Planting Guide and Seed Saving Notes for Cress

Cress (Apium graveolens)

Often wild foraged in the mountains of Appalachia, these highly nutritious, easy-to-grow greens are frost-tolerant and winter hardy. They have yellow flowers which are also edible and easily self-seed. Outside leaves can be harvested continuously starting within a couple of weeks of emerging. Cress can be used as a substitute for watercress in salads, soups and stir-fries.

Nutrients: very high in vitamins A, C and K; folate, riboflavin, thiamin, niacin, calcium, iron, magnesium, phosphorus, potassium.

How to Grow Cress from Seed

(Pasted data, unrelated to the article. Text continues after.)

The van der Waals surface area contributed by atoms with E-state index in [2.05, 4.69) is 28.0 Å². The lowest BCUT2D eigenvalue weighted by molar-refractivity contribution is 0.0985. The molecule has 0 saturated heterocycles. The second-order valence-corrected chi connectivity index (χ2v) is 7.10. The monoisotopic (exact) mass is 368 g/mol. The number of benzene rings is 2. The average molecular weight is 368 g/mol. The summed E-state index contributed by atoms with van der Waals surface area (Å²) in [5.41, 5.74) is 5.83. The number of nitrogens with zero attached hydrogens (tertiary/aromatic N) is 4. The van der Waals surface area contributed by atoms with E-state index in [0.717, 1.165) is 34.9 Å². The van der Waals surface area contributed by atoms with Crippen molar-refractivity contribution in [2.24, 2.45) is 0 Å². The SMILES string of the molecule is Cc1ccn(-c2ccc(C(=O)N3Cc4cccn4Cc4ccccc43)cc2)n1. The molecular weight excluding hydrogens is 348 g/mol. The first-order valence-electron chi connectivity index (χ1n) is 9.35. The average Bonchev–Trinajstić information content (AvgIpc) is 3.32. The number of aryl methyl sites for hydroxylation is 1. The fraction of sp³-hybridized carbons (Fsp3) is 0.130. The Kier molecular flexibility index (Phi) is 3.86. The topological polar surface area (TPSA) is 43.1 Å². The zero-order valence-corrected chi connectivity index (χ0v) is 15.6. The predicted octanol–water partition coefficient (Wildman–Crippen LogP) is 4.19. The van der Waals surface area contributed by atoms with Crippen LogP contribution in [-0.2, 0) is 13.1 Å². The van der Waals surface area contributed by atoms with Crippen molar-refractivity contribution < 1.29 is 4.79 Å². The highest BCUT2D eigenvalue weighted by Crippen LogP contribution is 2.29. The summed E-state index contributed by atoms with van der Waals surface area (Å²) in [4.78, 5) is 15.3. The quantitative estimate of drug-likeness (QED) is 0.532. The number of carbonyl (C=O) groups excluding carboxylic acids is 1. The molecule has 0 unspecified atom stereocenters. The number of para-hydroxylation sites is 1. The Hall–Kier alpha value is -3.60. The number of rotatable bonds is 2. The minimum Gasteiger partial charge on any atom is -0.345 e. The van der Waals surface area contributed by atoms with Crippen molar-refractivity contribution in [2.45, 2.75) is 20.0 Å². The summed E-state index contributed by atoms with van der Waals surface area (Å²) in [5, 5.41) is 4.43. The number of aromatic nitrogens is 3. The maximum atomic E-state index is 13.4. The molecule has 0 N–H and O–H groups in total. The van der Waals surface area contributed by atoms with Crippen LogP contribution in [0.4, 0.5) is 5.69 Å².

Bed Preparation

A frost-tolerant biennial that is easy-to-grow by direct seed. Direct seed in early spring through fall. Sow thickly in a dense line or 2" band for a good stand.


Plant Seeds: 1/4-1/2" deep with 1" between seeds in rows 12-15" apart. Days to Sprout: 2-15. Mature plant spacing/Thin to: don't thin for baby greens, 4-6" mature greens. Companions: beets, carrots, dill, lettuce, onion, spinach, tomato, nasturtium, cilantro.


Established plants can harvested by cutting above the growth point for cut-and-come-again production, or cress can be planted in successions every 2 weeks for continual harvest.

How to Save Cress Seeds

Will easily self-seed if flowers are allowed to mature. The cress family develops small, curved seedpods that form from the tiny flowers. The seedpods shatter easily and can be difficult to find and harvest due to their size, which is what makes them so excellent at self-seeding. Start looking for them after the flowers disappear and harvest seed pods by gently rolling them in your fingers.